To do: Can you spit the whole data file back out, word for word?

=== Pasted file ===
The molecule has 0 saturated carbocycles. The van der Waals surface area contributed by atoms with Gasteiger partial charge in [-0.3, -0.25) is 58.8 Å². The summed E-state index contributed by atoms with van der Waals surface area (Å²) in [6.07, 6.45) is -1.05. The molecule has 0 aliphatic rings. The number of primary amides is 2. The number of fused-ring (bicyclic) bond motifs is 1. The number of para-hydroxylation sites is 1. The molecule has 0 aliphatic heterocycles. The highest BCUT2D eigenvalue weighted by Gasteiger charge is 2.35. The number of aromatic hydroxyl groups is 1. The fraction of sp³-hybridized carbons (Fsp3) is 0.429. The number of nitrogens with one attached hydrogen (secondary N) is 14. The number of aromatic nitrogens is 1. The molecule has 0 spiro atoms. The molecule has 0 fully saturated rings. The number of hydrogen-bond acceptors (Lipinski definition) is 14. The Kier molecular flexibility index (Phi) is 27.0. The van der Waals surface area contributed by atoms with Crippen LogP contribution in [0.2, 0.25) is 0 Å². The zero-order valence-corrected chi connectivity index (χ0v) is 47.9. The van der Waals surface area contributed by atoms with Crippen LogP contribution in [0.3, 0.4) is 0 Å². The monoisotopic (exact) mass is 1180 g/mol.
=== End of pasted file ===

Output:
The molecule has 0 saturated carbocycles. The van der Waals surface area contributed by atoms with Gasteiger partial charge in [-0.3, -0.25) is 58.8 Å². The summed E-state index contributed by atoms with van der Waals surface area (Å²) in [6.07, 6.45) is -1.05. The molecule has 0 aliphatic rings. The number of primary amides is 2. The number of fused-ring (bicyclic) bond motifs is 1. The number of para-hydroxylation sites is 1. The molecule has 0 aliphatic heterocycles. The highest BCUT2D eigenvalue weighted by Gasteiger charge is 2.35. The number of aromatic hydroxyl groups is 1. The fraction of sp³-hybridized carbons (Fsp3) is 0.429. The number of nitrogens with one attached hydrogen (secondary N) is 14. The number of aromatic nitrogens is 1. The molecule has 0 spiro atoms. The molecule has 0 fully saturated rings. The number of hydrogen-bond acceptors (Lipinski definition) is 14. The Kier molecular flexibility index (Phi) is 27.0. The van der Waals surface area contributed by atoms with Crippen LogP contribution in [0.2, 0.25) is 0 Å². The zero-order valence-corrected chi connectivity index (χ0v) is 47.9. The van der Waals surface area contributed by atoms with Crippen LogP contribution in [0.3, 0.4) is 0 Å². The monoisotopic (exact) mass is 1180 g/mol.